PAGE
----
Bill’s “Success Blueprint” is based on 4 main principles:
- Be very clear in your goals and boundaries;
- Create a specific plan to achieve those goals and deal with your boundaries;
- Operate with integrity at all times;
- Develop “Good judgment.”
In this article he attempts to stimulate our thoughts on “black & white” versus “gray” when it comes to good judgement for everything in how we deal with our lives, our businesses, our clients and our members.
Bill quotes Jan Gunter, who describes good judgement as the act of “discriminative thinking” – analyzing both the short term and long term consequences of our actions and then basing our decision-making on the “practical wisdom and good sense of that analysis when deciding our paths in life.”
What is Black and White? Bad or Good? Wrong or Right?
Your word, your integrity, your intentions are black or white. Bill asks the question how do we deliver profitability and still not compromise our “black and white”? His answer is authenticity with integrity and character. Challenging us collectively to have a higher standar of “care” should position us as a true and accepted member of the healthcare continuum. (Shouldn’t we as tennis clubs consider ourselves members of that healthcare continuum, as well?)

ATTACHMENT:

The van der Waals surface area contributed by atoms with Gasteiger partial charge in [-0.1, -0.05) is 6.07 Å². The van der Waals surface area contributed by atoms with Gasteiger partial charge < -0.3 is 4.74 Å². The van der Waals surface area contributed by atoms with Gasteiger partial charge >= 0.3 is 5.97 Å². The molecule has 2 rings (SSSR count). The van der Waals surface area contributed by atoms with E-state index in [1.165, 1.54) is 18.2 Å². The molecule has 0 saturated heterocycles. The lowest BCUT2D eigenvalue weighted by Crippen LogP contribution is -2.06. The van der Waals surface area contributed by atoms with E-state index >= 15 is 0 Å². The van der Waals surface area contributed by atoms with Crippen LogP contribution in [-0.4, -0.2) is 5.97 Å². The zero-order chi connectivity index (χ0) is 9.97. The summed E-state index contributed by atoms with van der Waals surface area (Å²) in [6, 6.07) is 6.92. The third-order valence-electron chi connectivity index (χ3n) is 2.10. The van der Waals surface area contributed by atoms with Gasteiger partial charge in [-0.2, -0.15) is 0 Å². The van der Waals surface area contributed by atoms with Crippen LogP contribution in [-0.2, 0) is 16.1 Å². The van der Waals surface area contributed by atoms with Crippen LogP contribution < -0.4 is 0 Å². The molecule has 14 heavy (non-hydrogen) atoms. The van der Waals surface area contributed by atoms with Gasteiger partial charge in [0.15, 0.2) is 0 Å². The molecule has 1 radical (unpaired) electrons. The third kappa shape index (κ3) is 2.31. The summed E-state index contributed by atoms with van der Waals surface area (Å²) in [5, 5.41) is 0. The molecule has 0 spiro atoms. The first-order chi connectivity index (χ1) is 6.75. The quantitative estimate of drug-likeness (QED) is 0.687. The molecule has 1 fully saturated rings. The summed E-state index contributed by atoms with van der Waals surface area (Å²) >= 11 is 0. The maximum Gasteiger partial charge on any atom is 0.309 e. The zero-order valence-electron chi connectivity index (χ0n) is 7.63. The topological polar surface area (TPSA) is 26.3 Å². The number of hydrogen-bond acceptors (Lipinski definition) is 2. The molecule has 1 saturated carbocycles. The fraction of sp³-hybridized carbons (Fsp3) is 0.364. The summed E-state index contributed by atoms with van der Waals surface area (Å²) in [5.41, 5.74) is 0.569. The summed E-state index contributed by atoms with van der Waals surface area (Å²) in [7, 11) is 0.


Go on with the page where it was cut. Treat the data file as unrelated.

Where does “Gray” show up?
Deliver service and make members happy, that’s where gray shows up. What is right for the member and fair for the club? Gray shows up when you know the right answer isn’t in te rulebook or the policy.
Where does “Black and White” show up?
Bill gives 3 examples for the case of black, white and gray showing up:
- You know in your gut the right answer but it’s not easy.
- You feel a sense of compromise to your integrity.
- You know your decision isn’t fair and appropriate.
Here’s where the good judgement comes in to balance the “Black, White and Gray” and think beyond the rulebook and show compassion for people. Bill ends with his assertion that doing the “right” things for the “right” reasons strengthens everyone’s resolve and creates “safety, security, consistency and commitment”. We should never compromise our values, but we should use good judgement in making decisions for the betterment of all involved.
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